• Elucidating the phenotypic and genetic architecture of osteoarthritis progression

      Yau, Michelle Szu-Huei; Mitchell, Braxton D.; 0000-0001-1093-1648 (2015)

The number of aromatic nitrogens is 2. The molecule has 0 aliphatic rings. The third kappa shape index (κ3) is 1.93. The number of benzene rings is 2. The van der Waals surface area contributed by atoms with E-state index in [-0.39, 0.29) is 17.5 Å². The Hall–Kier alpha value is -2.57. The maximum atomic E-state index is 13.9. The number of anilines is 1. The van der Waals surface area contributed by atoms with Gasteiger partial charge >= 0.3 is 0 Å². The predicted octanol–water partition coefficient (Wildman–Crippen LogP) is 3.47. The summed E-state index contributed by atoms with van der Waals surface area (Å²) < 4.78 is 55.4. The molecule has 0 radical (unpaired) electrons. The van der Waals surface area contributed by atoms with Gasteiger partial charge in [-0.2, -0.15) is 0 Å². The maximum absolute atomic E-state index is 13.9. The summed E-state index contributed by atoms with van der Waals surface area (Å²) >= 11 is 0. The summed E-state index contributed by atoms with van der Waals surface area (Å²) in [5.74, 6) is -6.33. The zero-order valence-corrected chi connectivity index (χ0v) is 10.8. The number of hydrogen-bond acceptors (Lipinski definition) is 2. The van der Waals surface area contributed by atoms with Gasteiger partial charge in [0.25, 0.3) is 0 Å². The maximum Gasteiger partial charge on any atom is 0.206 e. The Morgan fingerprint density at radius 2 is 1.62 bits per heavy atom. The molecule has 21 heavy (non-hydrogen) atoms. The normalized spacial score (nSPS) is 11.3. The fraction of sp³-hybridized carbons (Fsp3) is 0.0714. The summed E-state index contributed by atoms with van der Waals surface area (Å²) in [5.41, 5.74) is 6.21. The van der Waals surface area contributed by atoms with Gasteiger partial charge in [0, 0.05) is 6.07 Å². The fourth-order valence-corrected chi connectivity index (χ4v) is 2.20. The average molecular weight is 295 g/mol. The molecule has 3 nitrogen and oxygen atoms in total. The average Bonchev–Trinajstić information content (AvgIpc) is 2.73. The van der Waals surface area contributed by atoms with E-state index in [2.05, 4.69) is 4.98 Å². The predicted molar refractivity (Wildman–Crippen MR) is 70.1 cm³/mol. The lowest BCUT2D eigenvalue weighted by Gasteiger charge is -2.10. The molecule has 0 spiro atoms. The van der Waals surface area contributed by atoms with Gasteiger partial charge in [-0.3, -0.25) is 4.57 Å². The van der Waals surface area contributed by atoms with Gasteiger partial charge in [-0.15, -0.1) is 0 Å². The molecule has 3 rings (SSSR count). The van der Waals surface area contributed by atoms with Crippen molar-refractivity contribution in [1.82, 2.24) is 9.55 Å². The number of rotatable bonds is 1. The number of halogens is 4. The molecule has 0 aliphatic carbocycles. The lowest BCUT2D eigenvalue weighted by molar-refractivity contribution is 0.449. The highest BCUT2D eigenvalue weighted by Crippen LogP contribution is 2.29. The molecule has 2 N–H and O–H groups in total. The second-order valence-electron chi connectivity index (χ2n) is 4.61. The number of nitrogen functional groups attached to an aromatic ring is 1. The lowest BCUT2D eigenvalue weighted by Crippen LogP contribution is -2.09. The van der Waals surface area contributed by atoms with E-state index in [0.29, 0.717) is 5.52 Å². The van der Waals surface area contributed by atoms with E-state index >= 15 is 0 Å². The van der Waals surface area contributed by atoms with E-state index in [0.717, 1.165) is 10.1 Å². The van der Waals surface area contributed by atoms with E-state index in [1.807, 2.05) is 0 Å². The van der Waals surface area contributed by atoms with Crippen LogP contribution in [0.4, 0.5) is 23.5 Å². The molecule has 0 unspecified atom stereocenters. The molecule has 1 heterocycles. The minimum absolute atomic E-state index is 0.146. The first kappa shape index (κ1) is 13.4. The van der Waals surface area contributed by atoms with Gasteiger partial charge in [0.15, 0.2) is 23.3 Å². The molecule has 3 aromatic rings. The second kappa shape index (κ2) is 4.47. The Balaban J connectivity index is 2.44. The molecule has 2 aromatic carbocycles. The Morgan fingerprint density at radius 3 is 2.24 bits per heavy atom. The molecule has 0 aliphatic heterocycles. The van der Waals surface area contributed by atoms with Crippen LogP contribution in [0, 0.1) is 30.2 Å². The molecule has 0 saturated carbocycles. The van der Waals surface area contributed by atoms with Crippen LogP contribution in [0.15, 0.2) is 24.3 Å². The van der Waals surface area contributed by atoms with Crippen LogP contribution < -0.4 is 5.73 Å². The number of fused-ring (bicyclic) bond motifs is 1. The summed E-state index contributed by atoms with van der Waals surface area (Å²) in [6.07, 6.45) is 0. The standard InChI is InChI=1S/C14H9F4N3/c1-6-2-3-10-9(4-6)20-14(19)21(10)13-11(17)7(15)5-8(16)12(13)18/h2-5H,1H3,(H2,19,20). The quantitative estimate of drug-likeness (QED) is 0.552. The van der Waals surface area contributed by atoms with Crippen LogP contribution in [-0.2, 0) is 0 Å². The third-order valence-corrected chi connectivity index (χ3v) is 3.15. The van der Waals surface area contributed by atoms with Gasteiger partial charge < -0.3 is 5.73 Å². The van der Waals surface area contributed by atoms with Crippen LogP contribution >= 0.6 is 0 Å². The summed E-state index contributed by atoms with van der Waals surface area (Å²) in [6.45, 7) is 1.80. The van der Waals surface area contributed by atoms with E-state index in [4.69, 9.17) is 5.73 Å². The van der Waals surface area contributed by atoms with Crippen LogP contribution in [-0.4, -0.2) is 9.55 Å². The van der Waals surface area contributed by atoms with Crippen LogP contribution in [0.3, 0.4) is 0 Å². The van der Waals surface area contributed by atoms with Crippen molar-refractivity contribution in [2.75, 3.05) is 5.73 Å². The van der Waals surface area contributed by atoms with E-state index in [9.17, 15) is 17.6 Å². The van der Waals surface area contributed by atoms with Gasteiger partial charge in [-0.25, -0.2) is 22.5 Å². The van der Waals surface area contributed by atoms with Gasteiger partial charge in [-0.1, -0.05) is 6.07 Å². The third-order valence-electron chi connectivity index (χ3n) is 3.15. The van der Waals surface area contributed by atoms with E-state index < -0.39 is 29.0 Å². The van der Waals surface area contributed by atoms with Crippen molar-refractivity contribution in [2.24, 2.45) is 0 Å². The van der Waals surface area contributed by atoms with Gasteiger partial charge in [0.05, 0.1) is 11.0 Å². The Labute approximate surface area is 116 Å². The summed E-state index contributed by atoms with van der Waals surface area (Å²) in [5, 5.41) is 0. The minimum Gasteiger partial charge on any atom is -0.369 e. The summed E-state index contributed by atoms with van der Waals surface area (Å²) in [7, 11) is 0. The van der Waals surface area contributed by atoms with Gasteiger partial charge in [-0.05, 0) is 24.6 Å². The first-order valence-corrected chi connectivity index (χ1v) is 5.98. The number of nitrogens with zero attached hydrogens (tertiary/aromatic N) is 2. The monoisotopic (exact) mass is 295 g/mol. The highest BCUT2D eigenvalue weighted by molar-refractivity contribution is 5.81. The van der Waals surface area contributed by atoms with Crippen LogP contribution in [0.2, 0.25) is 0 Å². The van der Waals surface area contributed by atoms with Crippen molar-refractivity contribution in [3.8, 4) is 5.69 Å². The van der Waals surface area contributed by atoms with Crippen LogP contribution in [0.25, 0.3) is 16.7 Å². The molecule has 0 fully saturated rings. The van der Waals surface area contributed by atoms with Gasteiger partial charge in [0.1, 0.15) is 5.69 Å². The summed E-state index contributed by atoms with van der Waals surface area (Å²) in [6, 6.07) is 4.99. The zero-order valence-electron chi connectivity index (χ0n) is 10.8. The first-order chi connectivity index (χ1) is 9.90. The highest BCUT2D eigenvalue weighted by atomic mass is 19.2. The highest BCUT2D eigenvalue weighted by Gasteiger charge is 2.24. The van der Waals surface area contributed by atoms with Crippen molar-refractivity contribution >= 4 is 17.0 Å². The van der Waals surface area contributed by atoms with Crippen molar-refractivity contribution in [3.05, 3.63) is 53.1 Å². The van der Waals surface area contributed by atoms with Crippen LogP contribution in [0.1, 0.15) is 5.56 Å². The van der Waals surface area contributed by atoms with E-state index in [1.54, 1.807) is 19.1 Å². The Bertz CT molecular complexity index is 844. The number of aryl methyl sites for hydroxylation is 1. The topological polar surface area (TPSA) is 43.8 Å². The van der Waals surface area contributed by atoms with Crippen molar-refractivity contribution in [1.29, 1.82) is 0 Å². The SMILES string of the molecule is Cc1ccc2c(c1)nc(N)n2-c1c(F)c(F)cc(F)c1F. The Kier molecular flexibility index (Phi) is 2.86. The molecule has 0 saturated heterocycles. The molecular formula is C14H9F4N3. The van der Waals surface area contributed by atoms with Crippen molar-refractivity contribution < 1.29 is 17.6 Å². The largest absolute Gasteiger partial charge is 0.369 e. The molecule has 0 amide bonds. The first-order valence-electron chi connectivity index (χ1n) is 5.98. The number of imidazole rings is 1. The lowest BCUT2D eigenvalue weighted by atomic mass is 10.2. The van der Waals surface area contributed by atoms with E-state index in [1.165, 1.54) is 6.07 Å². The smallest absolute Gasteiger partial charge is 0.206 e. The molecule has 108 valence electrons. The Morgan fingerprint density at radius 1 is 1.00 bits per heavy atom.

Osteoarthritis (OA) is the most common form of arthritis in the United States and is the leading cause of physical disability in older individuals. Currently, there are few efficacious treatments for OA. While many studies have evaluated clinical and genetic risk factors for OA susceptibility, little is known about the clinical risk factors and genetic mechanisms underlying OA progression. This dissertation addresses this gap through a set of studies utilizing data from two well-characterized multi-center longitudinal cohorts, the Genetics of Generalized Osteoarthritis (GOGO) and the Osteoarthritis Initiative (OAI). In the first study, we used data from the OAI to identify clinical risk prediction models for OA progression and validated these models in GOGO, an independent cohort. We found that bulge sign positive knee joint effusion, BMI, gender, diabetes, prescription analgesics usage, and KOOS pain score could be used to identify individuals at increased risk for total knee joint replacement. In the second study, we identified evidence for a major gene influencing knee OA progression in the GOGO that we localized to chromosome 18q21-22. Subsequent fine-mapping revealed genetic associations to variants within and near CCBE1, FECH, and SERPINB10. In the third study, we evaluated whether OA at multiple large joints increases the risk of OA progression. We found that OA at more joints increased the risk of structural OA progression at the knee and hip, but not the spine. We further observed that serum hyaluronic acid (sHA), a marker reflecting synovial inflammation, to be associated with knee and hip OA progression and prevalent OA at the hands, knees, and hips. In summary, we show that while clinical predictors have limited utility in predicting OA progression, biomarkers that are more closely related to the metabolic changes underlying OA progression may be more useful. Furthermore, several findings from these studies support a role for inflammatory mechanisms in structural OA progression.